Thy Kingdom Come: Why We Shouldn’t Fear the End Times

Hurricanes, earthquakes, terrorist threats, mass shootings – if you watch the news these days you could be tempted to go hide under the bed. These events bring on talk of the end times that we are warned about in the New Testament. The apostles expected Jesus to return at any moment, though He told them they “would not know the day nor the hour.” We don’t know it either, and every generation has seen it coming. Still, there’s no doubt that the events we’re experiencing today can bring on anxiety. So what do today’s theologians have to say?

“We’re definitely facing some ‘apocalyptic’ problems right now: the prospects of nuclear war, genetic manipulation and a breakdown of family life,” says Dr. Jared Staudt, PhD, the Catechetical Formation Specialist for the Archdiocese of Denver. “We can’t say for sure that we are facing the end times, but we are at least seeing a foreshadowing of those challenges.”

St. John Paul II also felt change coming, and said in a speech in 1976, “We are now facing the final confrontation between the Church and the anti-church, between the gospel and the anti-gospel, between Christ and the Antichrist.”

Talk like that can bring on a sense of helplessness and even a temptation to despair, but that’s where faith comes in, because St. John Paul also famously said, “Be not afraid.” In the same address, he pointed out, “The confrontation lies within the plans of Divine Providence. It is, therefore, in God’s plan.” Meaning God has us in the palm of his hand. He will take care of us.

“For Christians, the coming of Christ is not something to fear, but to expect with hope,” Staudt adds, pointing out that a central prayer for the early Christians was ‘Maranatha,’ meaning ‘Come Lord!’ As Christians, we do have to expect suffering and persecution. I say that so that we don’t despair when we face them. Jesus has promised to be with us and to give us His comfort and joy even in the midst of trials.”

The Catechism of the Catholic Church also talks of the end times in a spirit of hope:

In the Lord’s Prayer, “thy kingdom come” refers primarily to the final coming of the reign of God through Christ’s return.88 But, far from distracting the Church from her mission in this present world, this desire commits her to it all the more strongly. Since Pentecost, the coming of that Reign is the work of the Spirit of the Lord who “complete[s] his work on earth and brings us the fullness of grace.”89“The kingdom of God [is] righteousness and peace and joy in the Holy Spirit.”90 The end-time in which we live is the age of the outpouring of the Spirit.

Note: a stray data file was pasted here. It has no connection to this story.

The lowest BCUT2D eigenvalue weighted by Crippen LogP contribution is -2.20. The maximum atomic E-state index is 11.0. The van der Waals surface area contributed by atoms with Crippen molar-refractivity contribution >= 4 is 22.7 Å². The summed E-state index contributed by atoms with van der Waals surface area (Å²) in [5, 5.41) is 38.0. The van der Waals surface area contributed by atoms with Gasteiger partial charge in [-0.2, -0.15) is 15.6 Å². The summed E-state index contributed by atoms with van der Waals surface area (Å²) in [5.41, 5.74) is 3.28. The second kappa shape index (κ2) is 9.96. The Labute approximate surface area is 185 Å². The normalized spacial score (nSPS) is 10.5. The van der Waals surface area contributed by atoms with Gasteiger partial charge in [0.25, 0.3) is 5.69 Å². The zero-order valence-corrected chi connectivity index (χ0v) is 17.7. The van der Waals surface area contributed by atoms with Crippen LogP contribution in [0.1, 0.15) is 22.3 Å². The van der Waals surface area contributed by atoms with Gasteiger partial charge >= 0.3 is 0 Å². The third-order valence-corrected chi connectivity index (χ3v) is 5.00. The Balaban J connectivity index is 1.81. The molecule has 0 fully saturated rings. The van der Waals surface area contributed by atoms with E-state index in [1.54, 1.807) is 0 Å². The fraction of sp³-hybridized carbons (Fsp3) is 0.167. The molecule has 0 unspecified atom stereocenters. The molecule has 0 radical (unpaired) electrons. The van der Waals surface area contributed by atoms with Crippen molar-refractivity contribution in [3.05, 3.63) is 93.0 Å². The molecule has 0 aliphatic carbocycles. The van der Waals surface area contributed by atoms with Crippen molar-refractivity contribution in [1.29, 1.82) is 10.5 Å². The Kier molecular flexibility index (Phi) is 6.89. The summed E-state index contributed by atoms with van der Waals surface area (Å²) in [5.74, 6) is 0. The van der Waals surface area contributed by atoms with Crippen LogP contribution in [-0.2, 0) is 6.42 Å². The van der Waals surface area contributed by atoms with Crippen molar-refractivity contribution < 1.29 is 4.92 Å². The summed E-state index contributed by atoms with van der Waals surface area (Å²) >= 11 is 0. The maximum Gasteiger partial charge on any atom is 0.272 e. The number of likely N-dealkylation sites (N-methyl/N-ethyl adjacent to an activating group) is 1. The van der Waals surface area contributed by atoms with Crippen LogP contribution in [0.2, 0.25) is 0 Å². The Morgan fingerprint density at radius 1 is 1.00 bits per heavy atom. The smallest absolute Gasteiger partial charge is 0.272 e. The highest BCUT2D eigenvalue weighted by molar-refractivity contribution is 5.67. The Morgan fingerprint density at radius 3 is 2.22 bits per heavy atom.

And that’s the key. Without the end times there can be no Second Coming, there can be no “new heaven and a new earth.” We can find comfort in the very prayer that Jesus taught us. While we don’t know when, we do accept with faith that He will come again, He promised it, and we should mean it when we say, “Thy kingdom come.”

Monica Hannan is a three-time Emmy-Award- winning television anchor, talk show host and news manager at NBC affiliate, KFYR-TV, in Bismarck, ND. She has been in the broadcast industry for 35 years, and currently works as the Managing Editor at KFYR-TV, while hosting North Dakota Today in the mornings and co-anchoring The Evening Report at 6 p.m. Her latest book, Gift of Death- A Message of Comfort and Hope, tells of her father’s journey toward death, interlaced with personal, uplifting and amazing stories of people’s final moments on earth. She is also the author of The Dream Maker, which chronicles the life of God’s Child Project founder Patrick Atkinson; Nice and Fat, which she authored with health and fitness expert Renita Brannan; and she is the co-author of Dakota Daytrips and More Dakota Daytrips. Monica has published articles in numerous national and regional magazines, including Highlights for Children, Historic Traveler and RTNDA Communicator. She is married to Cliff Naylor and they have three children, ranging in age from 20 to 30.